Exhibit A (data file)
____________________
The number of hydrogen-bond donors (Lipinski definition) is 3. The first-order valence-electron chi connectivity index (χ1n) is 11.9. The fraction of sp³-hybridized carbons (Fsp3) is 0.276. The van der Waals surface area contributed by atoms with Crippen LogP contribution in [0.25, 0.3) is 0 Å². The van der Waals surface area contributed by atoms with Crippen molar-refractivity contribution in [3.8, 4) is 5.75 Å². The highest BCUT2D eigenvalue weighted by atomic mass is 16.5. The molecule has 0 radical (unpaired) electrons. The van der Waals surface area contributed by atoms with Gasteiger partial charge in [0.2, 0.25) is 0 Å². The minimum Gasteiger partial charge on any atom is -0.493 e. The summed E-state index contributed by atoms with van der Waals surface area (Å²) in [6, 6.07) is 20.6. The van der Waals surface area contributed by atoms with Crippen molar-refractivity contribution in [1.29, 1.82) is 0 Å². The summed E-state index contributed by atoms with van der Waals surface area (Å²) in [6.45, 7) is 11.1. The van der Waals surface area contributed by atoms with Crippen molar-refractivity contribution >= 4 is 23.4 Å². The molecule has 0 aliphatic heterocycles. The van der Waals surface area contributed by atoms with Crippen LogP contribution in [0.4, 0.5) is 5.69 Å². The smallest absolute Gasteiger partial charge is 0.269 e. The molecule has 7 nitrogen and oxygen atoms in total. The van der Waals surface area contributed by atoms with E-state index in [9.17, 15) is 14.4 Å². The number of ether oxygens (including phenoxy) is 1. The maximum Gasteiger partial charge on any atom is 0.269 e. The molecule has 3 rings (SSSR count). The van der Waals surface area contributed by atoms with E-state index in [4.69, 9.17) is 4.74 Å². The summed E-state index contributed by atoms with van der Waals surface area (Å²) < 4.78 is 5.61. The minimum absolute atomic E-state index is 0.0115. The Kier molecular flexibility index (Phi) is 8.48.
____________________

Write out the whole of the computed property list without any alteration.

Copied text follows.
The number of hydrogen-bond donors (Lipinski definition) is 3. The first-order valence-electron chi connectivity index (χ1n) is 11.9. The fraction of sp³-hybridized carbons (Fsp3) is 0.276. The van der Waals surface area contributed by atoms with Crippen LogP contribution in [0.25, 0.3) is 0 Å². The van der Waals surface area contributed by atoms with Crippen molar-refractivity contribution in [3.8, 4) is 5.75 Å². The highest BCUT2D eigenvalue weighted by atomic mass is 16.5. The molecule has 0 radical (unpaired) electrons. The van der Waals surface area contributed by atoms with Gasteiger partial charge in [0.2, 0.25) is 0 Å². The minimum Gasteiger partial charge on any atom is -0.493 e. The summed E-state index contributed by atoms with van der Waals surface area (Å²) in [6, 6.07) is 20.6. The van der Waals surface area contributed by atoms with Crippen molar-refractivity contribution in [1.29, 1.82) is 0 Å². The summed E-state index contributed by atoms with van der Waals surface area (Å²) in [6.45, 7) is 11.1. The van der Waals surface area contributed by atoms with Crippen molar-refractivity contribution >= 4 is 23.4 Å². The molecule has 0 aliphatic heterocycles. The van der Waals surface area contributed by atoms with Crippen LogP contribution in [0.4, 0.5) is 5.69 Å². The smallest absolute Gasteiger partial charge is 0.269 e. The molecule has 7 nitrogen and oxygen atoms in total. The van der Waals surface area contributed by atoms with E-state index in [9.17, 15) is 14.4 Å². The number of ether oxygens (including phenoxy) is 1. The maximum Gasteiger partial charge on any atom is 0.269 e. The molecule has 3 rings (SSSR count). The van der Waals surface area contributed by atoms with E-state index in [4.69, 9.17) is 4.74 Å². The summed E-state index contributed by atoms with van der Waals surface area (Å²) < 4.78 is 5.61. The minimum absolute atomic E-state index is 0.0115. The Kier molecular flexibility index (Phi) is 8.48.